“I expect you have forgotten what you promised me,” Billy the Kid wrote to New Mexico Territory’s governor, Lew Wallace, in 1881. The Kid was writing from a Santa Fe jail cell. He was there because of the dogged efforts of Pat Garrett, who had been elected sheriff of Lincoln County, which comprised the southeastern part of the territory, on the promise that he would put a stop to Billy and his gang of rustlers. Now Billy was waiting to be transported to Mesilla, where he would be tried for the murder of another Lincoln County lawman, Sheriff William Brady.
Billy’s pointed reminder to Wallace referred to a deal the two had made two years earlier. Wallace had promised to grant Billy amnesty for his role in shooting Brady and other misdeeds if the Kid agreed to testify before a grand jury investigating another Lincoln County murder. Billy held up his end of the bargain, but the governor failed to follow through with his. The Kid’s letter went unanswered, as did all the others he sent to the Palace of the Governors on Santa Fe Plaza.
Although the Kid had not acted alone in the Brady killing, he was the only one to be tried and convicted of the crime. From Mesilla, he was transferred to Lincoln to await the day of his hanging. With no sign of the promised pardon, the Kid staged the most famous of his many daring escapes. On April 28, 1881, while Garrett was away collecting taxes, Billy surprised his two guards, killing both deputies with their own guns. As the townspeople watched in horror and awe, the Kid rode away unmolested.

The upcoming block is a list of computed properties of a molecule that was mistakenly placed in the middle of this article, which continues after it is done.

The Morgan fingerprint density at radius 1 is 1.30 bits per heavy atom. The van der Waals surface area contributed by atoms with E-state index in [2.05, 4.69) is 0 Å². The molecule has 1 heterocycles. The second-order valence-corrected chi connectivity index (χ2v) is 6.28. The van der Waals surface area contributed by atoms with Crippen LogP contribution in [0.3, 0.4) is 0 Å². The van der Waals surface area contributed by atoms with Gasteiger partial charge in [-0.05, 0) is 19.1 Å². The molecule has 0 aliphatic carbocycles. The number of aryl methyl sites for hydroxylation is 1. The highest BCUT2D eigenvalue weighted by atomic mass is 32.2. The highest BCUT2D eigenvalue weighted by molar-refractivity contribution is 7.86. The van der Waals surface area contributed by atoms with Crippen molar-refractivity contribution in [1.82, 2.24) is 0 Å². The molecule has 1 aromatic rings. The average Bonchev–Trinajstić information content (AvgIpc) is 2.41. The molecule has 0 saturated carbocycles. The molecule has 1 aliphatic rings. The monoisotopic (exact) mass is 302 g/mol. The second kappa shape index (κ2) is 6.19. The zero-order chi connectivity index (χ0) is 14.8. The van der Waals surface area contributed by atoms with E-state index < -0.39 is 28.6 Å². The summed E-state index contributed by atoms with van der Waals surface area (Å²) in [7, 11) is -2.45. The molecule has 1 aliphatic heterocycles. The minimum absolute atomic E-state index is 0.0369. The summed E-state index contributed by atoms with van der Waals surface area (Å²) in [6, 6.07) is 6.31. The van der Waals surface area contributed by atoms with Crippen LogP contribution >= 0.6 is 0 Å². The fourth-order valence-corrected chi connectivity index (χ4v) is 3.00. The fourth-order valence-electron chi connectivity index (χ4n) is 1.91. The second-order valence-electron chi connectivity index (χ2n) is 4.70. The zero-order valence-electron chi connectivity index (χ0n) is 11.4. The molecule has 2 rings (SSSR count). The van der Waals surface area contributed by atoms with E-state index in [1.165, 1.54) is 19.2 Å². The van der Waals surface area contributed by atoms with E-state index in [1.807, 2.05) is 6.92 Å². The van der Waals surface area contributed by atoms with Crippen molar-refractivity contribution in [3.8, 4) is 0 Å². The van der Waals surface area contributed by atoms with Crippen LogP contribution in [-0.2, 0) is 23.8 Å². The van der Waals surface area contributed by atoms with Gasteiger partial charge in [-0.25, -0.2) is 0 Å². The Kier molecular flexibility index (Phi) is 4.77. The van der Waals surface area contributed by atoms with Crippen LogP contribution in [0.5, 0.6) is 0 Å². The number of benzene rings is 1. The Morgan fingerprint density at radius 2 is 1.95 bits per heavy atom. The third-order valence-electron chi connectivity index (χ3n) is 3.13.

Once more, Garrett had the dangerous job of hunting down the outlaw, and he knew that when they eventually met, only one would walk away, for Billy had let it be known that he would not be taken alive again. Tipped off that the Kid was at Ft. Sumner, where his sweetheart lived, Garrett rode to the Pecos Valley with two deputies. About midnight on July 14, Garrett shot and killed a surprised Billy in the bedroom of rancher Pete Maxwell’s house.
Garrett was lauded for bringing to an end the bloody career of the 21-year-old, but the sheriff would live to see his popularity reversed with Billy’s. The Kid quickly became an outlaw hero and Garrett the villain who shot him down in the dark.
What might have happened if Wallace had kept his bargain? Chances are, Billy would have continued to take — and commit occasional mayhem — as he pleased, but the romanticist in all of us likes to imagine a different outcome.
In 2003, New Mexico Gov. Bill Richardson announced that he would consider making good on Wallace’s promise and issue a pardon for Billy. Richardson’s announcement came in the midst of international media attention over a modern-day forensic investigation looking into the circumstances of the Kid’s death. But as the hoopla subsided, so did the talk of a pardon.
Now the governor, whose term expires in January, is reportedly again giving serious consideration to Billy’s pardon.
Just what would a pardon for Billy the Kid mean? It can no longer help the Kid, of course, whose body lies buried beneath a stark metal cage at Ft. Sumner. Richardson would certainly make headlines, but after that would Billy lose some of his outlaw mystique? Would Garrett’s obsession be made ridiculous? Would the two deputies killed during Billy’s sensational daylight jailbreak have died in vain?
A wronged man or not, Billy the Kid was a cattle rustler and a stone-cold killer, a notorious criminal singlehandedly responsible for the deaths of four men (there were more victims, but Billy had help with them). Yet he has been featured in more than 60 movies and hundreds of publications. We love Billy, or, rather, what he has become in our imaginations. Such are the benefits of mythology.
Still, regardless of Billy’s crimes, the motives of Richardson or the hollowness of posthumous justice, it all comes back to Wallace’s promise. A deal is a deal, and 129 years doesn’t change that. Billy is owed a pardon.
Richardson has a few more months to decide, and it may be the Kid’s last chance for a long time to come. No matter what happens, though, Billy the Kid’s place in history is secure. It’s one sentence he’ll never escape.
Mark Lee Gardner is the author of “To Hell on a Fast Horse: Billy the Kid, Pat Garrett, and the Epic Chase to Justice in the Old West,” which was published in February.